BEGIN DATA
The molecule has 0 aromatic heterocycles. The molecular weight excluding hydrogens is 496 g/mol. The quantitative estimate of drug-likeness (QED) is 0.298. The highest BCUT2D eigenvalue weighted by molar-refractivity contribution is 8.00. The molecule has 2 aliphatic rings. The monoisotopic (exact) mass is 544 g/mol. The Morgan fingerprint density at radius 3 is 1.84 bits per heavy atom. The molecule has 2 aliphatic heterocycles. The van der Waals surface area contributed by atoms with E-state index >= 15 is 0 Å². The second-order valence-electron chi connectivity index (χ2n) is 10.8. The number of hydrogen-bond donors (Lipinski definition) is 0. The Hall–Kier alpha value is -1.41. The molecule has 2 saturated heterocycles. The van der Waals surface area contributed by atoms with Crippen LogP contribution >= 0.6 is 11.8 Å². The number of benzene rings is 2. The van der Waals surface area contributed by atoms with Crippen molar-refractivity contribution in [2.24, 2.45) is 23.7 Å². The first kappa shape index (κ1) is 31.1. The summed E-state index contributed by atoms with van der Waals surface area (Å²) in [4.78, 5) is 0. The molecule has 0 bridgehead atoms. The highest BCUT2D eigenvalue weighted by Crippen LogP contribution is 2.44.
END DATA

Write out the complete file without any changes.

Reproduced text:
The molecule has 0 aromatic heterocycles. The molecular weight excluding hydrogens is 496 g/mol. The quantitative estimate of drug-likeness (QED) is 0.298. The highest BCUT2D eigenvalue weighted by molar-refractivity contribution is 8.00. The molecule has 2 aliphatic rings. The monoisotopic (exact) mass is 544 g/mol. The Morgan fingerprint density at radius 3 is 1.84 bits per heavy atom. The molecule has 2 aliphatic heterocycles. The van der Waals surface area contributed by atoms with E-state index >= 15 is 0 Å². The second-order valence-electron chi connectivity index (χ2n) is 10.8. The number of hydrogen-bond donors (Lipinski definition) is 0. The Hall–Kier alpha value is -1.41. The molecule has 2 saturated heterocycles. The van der Waals surface area contributed by atoms with Crippen LogP contribution >= 0.6 is 11.8 Å². The number of benzene rings is 2. The van der Waals surface area contributed by atoms with Crippen molar-refractivity contribution in [2.24, 2.45) is 23.7 Å². The first kappa shape index (κ1) is 31.1. The summed E-state index contributed by atoms with van der Waals surface area (Å²) in [4.78, 5) is 0. The molecule has 0 bridgehead atoms. The highest BCUT2D eigenvalue weighted by Crippen LogP contribution is 2.44.